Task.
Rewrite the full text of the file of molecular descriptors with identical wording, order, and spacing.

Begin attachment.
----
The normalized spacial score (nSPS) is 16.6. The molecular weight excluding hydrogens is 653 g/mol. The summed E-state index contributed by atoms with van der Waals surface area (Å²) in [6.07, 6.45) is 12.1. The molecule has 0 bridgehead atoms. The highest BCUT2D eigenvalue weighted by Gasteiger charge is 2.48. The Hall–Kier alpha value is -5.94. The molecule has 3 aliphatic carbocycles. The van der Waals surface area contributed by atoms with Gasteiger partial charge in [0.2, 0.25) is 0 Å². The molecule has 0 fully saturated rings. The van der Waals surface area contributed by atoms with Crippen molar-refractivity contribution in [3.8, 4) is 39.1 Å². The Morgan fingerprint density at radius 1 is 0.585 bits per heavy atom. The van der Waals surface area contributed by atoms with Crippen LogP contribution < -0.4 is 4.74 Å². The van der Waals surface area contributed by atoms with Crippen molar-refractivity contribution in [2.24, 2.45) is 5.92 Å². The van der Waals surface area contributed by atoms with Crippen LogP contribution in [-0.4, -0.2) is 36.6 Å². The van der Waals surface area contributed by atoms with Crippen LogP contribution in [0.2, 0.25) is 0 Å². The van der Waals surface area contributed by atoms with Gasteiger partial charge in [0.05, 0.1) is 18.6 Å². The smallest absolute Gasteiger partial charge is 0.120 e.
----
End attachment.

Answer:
The normalized spacial score (nSPS) is 16.6. The molecular weight excluding hydrogens is 653 g/mol. The summed E-state index contributed by atoms with van der Waals surface area (Å²) in [6.07, 6.45) is 12.1. The molecule has 0 bridgehead atoms. The highest BCUT2D eigenvalue weighted by Gasteiger charge is 2.48. The Hall–Kier alpha value is -5.94. The molecule has 3 aliphatic carbocycles. The van der Waals surface area contributed by atoms with Gasteiger partial charge in [0.2, 0.25) is 0 Å². The molecule has 0 fully saturated rings. The van der Waals surface area contributed by atoms with Crippen molar-refractivity contribution in [3.8, 4) is 39.1 Å². The Morgan fingerprint density at radius 1 is 0.585 bits per heavy atom. The van der Waals surface area contributed by atoms with Crippen LogP contribution < -0.4 is 4.74 Å². The van der Waals surface area contributed by atoms with Crippen molar-refractivity contribution in [2.24, 2.45) is 5.92 Å². The van der Waals surface area contributed by atoms with Crippen LogP contribution in [-0.4, -0.2) is 36.6 Å². The van der Waals surface area contributed by atoms with Crippen LogP contribution in [0.2, 0.25) is 0 Å². The van der Waals surface area contributed by atoms with Gasteiger partial charge in [0.05, 0.1) is 18.6 Å². The smallest absolute Gasteiger partial charge is 0.120 e.